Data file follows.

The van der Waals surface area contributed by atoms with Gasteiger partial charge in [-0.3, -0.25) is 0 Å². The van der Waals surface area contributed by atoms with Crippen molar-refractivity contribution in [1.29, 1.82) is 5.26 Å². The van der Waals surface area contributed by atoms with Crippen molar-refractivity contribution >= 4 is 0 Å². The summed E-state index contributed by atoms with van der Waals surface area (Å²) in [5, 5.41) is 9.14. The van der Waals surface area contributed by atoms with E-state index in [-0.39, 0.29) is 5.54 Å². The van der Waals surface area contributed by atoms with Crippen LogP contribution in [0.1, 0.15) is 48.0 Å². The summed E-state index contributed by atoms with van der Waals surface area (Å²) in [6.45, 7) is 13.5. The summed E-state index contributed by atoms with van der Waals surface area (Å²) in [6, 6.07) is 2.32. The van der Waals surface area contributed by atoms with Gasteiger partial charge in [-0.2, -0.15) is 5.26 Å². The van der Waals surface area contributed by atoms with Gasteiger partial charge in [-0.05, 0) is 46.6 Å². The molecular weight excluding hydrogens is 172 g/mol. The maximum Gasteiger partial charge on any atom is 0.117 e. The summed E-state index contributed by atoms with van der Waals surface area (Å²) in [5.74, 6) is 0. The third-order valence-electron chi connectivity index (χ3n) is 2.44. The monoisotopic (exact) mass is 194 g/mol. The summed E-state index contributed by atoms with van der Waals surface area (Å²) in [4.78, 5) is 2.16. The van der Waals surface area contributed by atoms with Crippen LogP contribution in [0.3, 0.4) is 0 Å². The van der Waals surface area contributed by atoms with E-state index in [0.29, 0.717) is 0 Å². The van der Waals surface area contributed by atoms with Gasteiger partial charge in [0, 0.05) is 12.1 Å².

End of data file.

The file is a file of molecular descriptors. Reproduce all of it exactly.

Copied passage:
The van der Waals surface area contributed by atoms with Gasteiger partial charge in [-0.3, -0.25) is 0 Å². The van der Waals surface area contributed by atoms with Crippen molar-refractivity contribution in [1.29, 1.82) is 5.26 Å². The van der Waals surface area contributed by atoms with Crippen molar-refractivity contribution >= 4 is 0 Å². The summed E-state index contributed by atoms with van der Waals surface area (Å²) in [5, 5.41) is 9.14. The van der Waals surface area contributed by atoms with E-state index in [-0.39, 0.29) is 5.54 Å². The van der Waals surface area contributed by atoms with Crippen LogP contribution in [0.1, 0.15) is 48.0 Å². The summed E-state index contributed by atoms with van der Waals surface area (Å²) in [6.45, 7) is 13.5. The summed E-state index contributed by atoms with van der Waals surface area (Å²) in [6, 6.07) is 2.32. The van der Waals surface area contributed by atoms with Gasteiger partial charge in [-0.2, -0.15) is 5.26 Å². The van der Waals surface area contributed by atoms with Gasteiger partial charge in [-0.05, 0) is 46.6 Å². The molecular weight excluding hydrogens is 172 g/mol. The maximum Gasteiger partial charge on any atom is 0.117 e. The summed E-state index contributed by atoms with van der Waals surface area (Å²) in [5.74, 6) is 0. The third-order valence-electron chi connectivity index (χ3n) is 2.44. The monoisotopic (exact) mass is 194 g/mol. The summed E-state index contributed by atoms with van der Waals surface area (Å²) in [4.78, 5) is 2.16. The van der Waals surface area contributed by atoms with Crippen LogP contribution in [0.3, 0.4) is 0 Å². The van der Waals surface area contributed by atoms with E-state index in [0.29, 0.717) is 0 Å². The van der Waals surface area contributed by atoms with Gasteiger partial charge in [0, 0.05) is 12.1 Å².